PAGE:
These last two stories continue to be told in turns, one more interesting to the other, as the story builds to it's climax. But I was just happy to finish the book because I didn't really like the story and the characters annoyed me. All female characters felt extremely flat and without some kind of own vision. And sexually frustrated Stephen wasn't likeable either. Actually the miners were the only ones who I kind of felt for, and I did feel sorry for them... ( )
  Floratina | May 26, 2016 |
Showing 1-5 of 128 (next | show all)
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» Add other authors (18 possible)

Author nameRoleType of authorWork?Status
Sebastian Faulksprimary authorall editionsconfirmed
Davids, TinkeTranslatorsecondary authorsome editionsconfirmed
Firth, PeterNarratorsecondary authorsome editionsconfirmed
Perria, LidiaTranslatorsecondary authorsome editionsconfirmed
West, SamuelNarratorsecondary authorsome editionsconfirmed
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Information from the Dutch Common Knowledge. Edit to localize it to your language.
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'When I go from hence, let this be my parting word, that what I have seen is unsurpassable.' Rabindranath Tagore, Gitanjali
For Edward
First words
The boulevard du cange was a broad, quiet street that marked the eastern flank of the city of Amiens.
Madame Azaire had not fully engaged Stephen's eye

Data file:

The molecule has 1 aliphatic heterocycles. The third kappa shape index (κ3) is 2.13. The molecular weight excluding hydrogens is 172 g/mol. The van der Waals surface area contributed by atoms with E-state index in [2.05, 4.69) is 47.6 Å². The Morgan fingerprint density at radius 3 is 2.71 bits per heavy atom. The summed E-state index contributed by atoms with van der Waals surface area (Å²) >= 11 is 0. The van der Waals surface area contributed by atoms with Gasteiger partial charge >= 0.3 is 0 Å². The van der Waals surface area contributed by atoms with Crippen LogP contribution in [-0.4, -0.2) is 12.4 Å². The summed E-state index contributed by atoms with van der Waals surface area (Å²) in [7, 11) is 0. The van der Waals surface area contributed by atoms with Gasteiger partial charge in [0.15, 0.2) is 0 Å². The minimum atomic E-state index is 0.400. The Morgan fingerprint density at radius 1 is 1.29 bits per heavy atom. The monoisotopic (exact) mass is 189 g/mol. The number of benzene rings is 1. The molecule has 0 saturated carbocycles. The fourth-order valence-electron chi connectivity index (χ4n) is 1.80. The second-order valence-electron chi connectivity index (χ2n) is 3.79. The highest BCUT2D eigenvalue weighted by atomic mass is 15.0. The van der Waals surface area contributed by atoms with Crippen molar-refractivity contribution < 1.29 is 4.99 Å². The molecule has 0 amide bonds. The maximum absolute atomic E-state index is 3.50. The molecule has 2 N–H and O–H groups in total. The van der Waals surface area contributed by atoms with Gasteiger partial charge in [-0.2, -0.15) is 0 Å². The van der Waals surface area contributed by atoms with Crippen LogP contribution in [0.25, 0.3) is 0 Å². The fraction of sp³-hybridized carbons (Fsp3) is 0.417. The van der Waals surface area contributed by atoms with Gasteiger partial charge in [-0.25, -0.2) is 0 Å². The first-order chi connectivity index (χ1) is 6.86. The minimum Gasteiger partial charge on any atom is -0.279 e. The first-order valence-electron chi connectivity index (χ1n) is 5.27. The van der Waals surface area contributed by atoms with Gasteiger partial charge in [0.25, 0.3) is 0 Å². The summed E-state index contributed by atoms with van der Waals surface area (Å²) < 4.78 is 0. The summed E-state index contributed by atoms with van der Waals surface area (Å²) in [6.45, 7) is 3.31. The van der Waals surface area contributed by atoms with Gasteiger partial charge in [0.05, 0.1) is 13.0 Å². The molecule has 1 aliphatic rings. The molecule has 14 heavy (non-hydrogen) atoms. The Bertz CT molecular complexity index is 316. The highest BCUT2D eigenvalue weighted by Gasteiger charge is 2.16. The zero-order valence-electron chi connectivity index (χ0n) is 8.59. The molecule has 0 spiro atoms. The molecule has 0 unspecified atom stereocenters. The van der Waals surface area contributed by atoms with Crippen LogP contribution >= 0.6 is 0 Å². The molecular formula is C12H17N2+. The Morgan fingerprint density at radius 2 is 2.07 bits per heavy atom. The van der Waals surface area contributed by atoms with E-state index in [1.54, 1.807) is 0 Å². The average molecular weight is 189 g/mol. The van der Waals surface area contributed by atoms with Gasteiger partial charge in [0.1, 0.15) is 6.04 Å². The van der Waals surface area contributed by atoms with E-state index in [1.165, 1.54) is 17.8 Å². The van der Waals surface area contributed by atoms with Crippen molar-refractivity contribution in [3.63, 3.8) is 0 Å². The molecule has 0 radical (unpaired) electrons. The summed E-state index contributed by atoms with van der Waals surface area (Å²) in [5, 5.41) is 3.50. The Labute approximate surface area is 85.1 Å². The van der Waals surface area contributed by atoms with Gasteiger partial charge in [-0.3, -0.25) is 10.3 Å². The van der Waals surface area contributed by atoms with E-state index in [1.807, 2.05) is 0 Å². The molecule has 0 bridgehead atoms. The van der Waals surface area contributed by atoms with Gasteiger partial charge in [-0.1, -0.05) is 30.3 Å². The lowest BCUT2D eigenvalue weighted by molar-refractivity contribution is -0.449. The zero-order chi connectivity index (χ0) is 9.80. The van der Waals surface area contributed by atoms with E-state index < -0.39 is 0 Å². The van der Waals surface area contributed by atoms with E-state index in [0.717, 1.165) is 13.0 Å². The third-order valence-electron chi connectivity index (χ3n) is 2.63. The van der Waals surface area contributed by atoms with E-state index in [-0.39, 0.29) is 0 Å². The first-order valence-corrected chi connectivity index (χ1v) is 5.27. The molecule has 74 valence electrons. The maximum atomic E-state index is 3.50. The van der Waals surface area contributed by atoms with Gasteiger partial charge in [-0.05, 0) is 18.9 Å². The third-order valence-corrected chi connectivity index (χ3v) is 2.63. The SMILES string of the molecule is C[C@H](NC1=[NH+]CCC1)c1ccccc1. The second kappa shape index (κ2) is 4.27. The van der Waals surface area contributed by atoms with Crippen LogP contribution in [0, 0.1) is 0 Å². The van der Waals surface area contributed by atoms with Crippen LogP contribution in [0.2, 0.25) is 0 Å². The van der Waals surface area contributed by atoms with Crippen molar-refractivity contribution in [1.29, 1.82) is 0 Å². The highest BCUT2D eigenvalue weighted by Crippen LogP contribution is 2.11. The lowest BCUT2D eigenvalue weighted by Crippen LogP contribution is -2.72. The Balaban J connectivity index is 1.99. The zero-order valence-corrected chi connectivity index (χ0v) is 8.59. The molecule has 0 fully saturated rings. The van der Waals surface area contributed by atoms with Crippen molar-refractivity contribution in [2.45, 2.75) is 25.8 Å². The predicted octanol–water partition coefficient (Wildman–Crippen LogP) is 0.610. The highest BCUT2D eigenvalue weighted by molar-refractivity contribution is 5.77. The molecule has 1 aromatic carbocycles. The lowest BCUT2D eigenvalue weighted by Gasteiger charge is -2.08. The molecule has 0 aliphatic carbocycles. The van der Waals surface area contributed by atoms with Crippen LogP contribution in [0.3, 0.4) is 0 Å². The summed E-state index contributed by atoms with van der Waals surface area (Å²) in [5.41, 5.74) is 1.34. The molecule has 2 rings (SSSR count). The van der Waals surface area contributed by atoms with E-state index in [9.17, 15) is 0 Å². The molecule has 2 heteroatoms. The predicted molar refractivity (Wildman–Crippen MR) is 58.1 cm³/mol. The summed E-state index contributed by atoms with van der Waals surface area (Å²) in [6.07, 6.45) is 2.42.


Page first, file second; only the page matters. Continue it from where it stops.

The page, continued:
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(Click to show. Warning: May contain spoilers.)
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References to this work on external resources.

Wikipedia in English


Book description
Published to international critical and popular acclaim, this intensely romantic yet stunningly realistic novel spans three generations and the unimaginable gulf between the First World War and the present. As the young Englishman Stephen Wraysford passes through a tempestuous love affair with Isabelle Azaire in France and enters the dark, surreal world beneath the trenches of No Man's Land. (0-679-77681-8)
Haiku summary
Brave soldiers digging
claustrophobic tunnels. Trench
warfare on both sides.

Amazon.com Amazon.com Review (ISBN 0679776818, Paperback)

Readers who are entranced by the sweeping Anglo sagas of Masterpiece Theatre will devour Birdsong, Sebastian Faulks's historical drama. A bestseller in England, there's even a little high-toned erotica thrown into the mix to convince the doubtful. The book's hero, a 20-year-old Englishman named Stephen Wraysford, finds his true love on a trip to Amiens in 1910. Unfortunately, she's already married, the wife of a wealthy textile baron. Wrayford convinces her to leave a life of passionless comfort to be at his side, but things do not turn out according to plan. Wraysford is haunted by this doomed affair and carries it with him into the trenches of World War I. Birdsong derives most of its power from its descriptions of mud and blood, and Wraysford's attempt to retain a scrap of humanity while surrounded by it. There is a simultaneous description of his present-day granddaughter's quest to read his diaries, which is designed to give some sense of perspective; this device is only somewhat successful. Nevertheless, Birdsong is an unflinching war story that is bookended by romances and a rewarding read.

(retrieved from Amazon Thu, 12 Mar 2015 18:16:45 -0400)

(see all 5 descriptions)

Rootless and heartbroken Stephen Wraysford joins the army at the outbreak of World War I. He and his men are given the assignment to tunnel under the German lines and set off bombs. The comaraderie, love, and loyalty of the soldiers contrasts with the horrors of the underground, air, and trench warfare.… (more)

» see all 8 descriptions